Chicago’s Shedd Aquarium and the Museum of Science and Industry, where she was transfixed by dinosaur exhibits, were both stops. Her mother enrolled her in educational programs where she could become a beginner naturalist. “Being able to see the skulls and the different things to engage with,” she says, “. . . I felt like I had found my purpose. It was the first time I found community in science.”
But with that came another realization. “I was the only little Black girl there,” she says. “But I didn’t let that stop me.”
For the Birds
When Perkins is on a walk leading a group looking for birds or leading an online program, she starts out sounding like a teacher with an informative tone. As she describes birds, though, she becomes energized as a joyous smile breaks wide across her face. She talks about them as if she’s telling you about her best friends. She calls wood ducks “some of the most beautiful of North American birds.” She says woodpeckers are some of the most enjoyable birds to see. She advocates for pigeons and doves, proclaiming, “They deserve their own spotlight.” She prefers towhees to robins (She’s wary of robins, in fact, calling them “CIA birds.” “They’re everywhere, and they’re always following you.”). She imitates the towhee’s call: “Drink your tea,” she says in a high-pitched chirp. “Drink your tea.”
Perkins originally set out to pursue being a veterinarian at Tuskegee University in Alabama, where she saw Black veterinarians for the first time. A student conservation program landed her in Bloomington, Minn., at the Minnesota Valley National Wildlife Refuge, where she started to be wowed by birds. She saw for the first time wild turkeys, red-tailed hawks and a juvenile Cooper’s hawk land on a bird feeder and try to hone its hunting skills.
Shifting her focus away from becoming a vet, Perkins began to build on that new interest in birds. During a year at Mississippi State University, she got to work with professors monitoring red-tailed hawks around Starkville, Miss. She studied whether double-crested cormorants were eating fish off the top of catfish ponds. She worked on a project examining whether egrets could transmit bacterial disease. “It was me being introduced to human-wildlife conflicts,” she says. That interest is something that continued in Perkins’ graduate studies at NC State, where she worked in the Lab of Reconciliation Ecology, which focuses on the intersection of ecology, people and local communities. It includes the Triangle Bird Count, a study of bird species across locations.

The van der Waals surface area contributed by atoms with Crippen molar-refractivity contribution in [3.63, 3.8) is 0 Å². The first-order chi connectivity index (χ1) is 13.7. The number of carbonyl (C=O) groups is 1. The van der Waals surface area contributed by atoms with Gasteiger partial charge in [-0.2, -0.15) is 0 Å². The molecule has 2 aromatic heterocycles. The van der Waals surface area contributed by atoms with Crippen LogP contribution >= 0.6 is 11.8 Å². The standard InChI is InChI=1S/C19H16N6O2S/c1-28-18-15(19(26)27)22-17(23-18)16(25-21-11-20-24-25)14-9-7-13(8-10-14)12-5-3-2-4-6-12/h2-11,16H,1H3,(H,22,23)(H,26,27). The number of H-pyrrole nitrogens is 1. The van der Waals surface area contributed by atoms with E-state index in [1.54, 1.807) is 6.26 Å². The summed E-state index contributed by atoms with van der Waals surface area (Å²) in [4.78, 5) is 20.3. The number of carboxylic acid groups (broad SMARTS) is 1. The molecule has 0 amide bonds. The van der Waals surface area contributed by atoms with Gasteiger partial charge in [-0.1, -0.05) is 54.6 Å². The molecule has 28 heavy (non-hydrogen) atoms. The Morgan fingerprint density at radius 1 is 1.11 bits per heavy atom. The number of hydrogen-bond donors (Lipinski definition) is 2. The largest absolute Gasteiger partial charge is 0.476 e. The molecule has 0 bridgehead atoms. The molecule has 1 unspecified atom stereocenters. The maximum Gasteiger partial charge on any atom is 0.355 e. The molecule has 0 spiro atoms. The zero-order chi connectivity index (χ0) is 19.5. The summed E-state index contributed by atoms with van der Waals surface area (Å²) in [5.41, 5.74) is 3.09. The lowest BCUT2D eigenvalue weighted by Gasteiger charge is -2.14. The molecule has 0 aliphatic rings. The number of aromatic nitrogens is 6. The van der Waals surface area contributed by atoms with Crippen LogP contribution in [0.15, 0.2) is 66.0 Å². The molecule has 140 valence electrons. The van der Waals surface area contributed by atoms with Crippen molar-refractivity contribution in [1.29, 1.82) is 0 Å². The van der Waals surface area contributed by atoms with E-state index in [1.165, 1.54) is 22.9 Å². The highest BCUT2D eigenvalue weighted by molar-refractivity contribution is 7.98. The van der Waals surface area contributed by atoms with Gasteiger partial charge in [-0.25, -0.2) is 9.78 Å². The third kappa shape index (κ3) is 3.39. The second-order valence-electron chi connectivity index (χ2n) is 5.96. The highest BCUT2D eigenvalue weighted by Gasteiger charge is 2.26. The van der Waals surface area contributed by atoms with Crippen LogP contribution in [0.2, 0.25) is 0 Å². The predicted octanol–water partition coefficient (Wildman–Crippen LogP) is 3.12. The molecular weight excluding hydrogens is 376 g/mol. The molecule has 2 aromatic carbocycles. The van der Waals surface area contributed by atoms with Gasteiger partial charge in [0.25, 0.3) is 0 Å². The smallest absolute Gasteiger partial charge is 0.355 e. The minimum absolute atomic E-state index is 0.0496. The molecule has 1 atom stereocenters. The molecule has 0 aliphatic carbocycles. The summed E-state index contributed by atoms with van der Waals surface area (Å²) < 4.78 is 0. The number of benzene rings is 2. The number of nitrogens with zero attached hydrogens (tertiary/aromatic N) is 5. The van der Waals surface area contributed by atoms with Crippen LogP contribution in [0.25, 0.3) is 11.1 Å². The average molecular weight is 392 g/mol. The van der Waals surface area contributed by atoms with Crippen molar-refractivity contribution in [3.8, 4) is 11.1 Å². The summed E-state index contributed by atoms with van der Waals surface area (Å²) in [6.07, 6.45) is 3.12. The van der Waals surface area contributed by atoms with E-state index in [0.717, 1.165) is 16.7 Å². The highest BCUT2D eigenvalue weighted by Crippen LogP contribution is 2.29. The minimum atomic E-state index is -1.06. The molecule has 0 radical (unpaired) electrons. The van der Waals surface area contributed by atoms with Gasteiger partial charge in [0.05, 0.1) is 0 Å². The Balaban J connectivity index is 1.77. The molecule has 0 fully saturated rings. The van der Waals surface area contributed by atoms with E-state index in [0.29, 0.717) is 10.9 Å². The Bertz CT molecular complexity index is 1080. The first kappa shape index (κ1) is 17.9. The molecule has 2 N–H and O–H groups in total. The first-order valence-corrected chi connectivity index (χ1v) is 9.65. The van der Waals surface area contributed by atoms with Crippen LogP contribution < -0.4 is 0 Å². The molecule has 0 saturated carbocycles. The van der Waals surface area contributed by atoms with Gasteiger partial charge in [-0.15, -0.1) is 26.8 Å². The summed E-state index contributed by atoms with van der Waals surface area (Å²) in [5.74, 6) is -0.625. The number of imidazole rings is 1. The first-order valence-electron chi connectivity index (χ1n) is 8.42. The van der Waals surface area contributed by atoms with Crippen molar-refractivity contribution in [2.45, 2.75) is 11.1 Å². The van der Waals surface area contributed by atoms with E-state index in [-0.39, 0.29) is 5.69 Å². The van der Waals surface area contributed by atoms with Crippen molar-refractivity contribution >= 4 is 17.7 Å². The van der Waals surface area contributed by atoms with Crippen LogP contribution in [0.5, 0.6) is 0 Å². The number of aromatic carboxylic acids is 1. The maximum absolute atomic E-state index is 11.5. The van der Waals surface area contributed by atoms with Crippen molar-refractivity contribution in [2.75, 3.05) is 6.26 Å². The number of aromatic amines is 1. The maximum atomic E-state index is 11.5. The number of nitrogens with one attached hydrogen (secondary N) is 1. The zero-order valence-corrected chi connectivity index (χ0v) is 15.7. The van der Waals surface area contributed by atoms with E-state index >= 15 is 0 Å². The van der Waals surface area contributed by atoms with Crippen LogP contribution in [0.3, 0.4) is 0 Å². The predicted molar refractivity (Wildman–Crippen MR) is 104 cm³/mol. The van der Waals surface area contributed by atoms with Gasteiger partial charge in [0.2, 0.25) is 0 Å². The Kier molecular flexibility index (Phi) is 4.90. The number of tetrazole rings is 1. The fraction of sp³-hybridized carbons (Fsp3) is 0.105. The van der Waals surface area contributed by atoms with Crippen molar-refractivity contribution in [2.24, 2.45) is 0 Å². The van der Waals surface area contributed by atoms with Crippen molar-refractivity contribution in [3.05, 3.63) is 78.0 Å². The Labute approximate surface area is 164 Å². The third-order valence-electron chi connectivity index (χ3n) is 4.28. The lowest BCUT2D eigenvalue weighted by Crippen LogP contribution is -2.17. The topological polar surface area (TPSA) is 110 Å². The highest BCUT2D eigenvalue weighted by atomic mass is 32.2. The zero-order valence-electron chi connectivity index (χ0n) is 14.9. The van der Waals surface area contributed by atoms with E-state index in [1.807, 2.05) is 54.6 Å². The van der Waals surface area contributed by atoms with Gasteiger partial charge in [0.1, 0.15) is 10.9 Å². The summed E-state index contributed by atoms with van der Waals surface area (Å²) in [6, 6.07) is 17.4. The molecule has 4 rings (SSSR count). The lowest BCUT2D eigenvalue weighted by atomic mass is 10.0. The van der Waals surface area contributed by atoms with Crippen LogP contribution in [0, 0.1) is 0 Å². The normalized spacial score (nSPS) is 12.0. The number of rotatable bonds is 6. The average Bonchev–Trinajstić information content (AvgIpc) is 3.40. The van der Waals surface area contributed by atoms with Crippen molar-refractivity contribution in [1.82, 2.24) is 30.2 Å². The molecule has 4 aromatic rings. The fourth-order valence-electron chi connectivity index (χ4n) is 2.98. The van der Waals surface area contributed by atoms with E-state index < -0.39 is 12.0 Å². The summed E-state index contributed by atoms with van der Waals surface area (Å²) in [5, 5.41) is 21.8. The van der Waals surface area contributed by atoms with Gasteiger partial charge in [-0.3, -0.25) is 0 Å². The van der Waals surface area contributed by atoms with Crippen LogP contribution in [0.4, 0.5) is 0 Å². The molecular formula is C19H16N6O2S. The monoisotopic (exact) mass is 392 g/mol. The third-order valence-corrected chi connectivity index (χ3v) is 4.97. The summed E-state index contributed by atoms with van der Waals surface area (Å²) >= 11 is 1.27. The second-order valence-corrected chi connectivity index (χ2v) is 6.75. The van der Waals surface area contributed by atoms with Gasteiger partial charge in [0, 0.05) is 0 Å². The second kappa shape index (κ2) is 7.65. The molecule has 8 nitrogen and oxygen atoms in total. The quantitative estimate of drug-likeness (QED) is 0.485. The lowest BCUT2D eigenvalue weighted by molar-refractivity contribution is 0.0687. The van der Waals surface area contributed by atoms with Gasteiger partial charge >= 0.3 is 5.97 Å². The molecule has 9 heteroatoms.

Black In Nature
While leading an online session for the Duke Gardens Adult Education program in November 2020, she mentions a fundraising effort with a majority of the proceeds directed toward encouraging more Black people to experience the outdoors. The shirt for sale features three black bird heads on the front, and on the back reads, “Black birds are often accented with bright colors or iridescence, making them one of the most stunning species.”
“We,” Perkins says, speaking of herself and fellow Black naturalists, “are sometimes undervalued, just like black birds, in the birding community.”
Her undergraduate year at Mississippi State was a “culture shock.” Starkville was a different world to Perkins, who had attended an all-Black high school in Chicago, as well as Tuskegee, a historically Black university. “I had been surrounded by Black people my whole life,” she says. One semester, in a class, her assignment was to create a specimen, which could be dressing a skull or a dead animal. She wondered where she was supposed to get a dead animal. Perkins says her professor replied she could go hunting or pick one up from the side of the road. She worried about her general safety as she thought about walking along a country road, not to mention her concern that residents and police might question what she was doing. Such issues, it seemed, hadn’t crossed the professor’s mind.
A year later as a graduate student at NC State, an adviser introduced Perkins to the BlackAFinSTEM Collective. (The “AF,” for those who haven’t seen the Netflix show with a similar name, serves as a pronouncement of just how proud one is to be Black.) She soon became part of this online community, with some 100 members, 15 or so who are birders.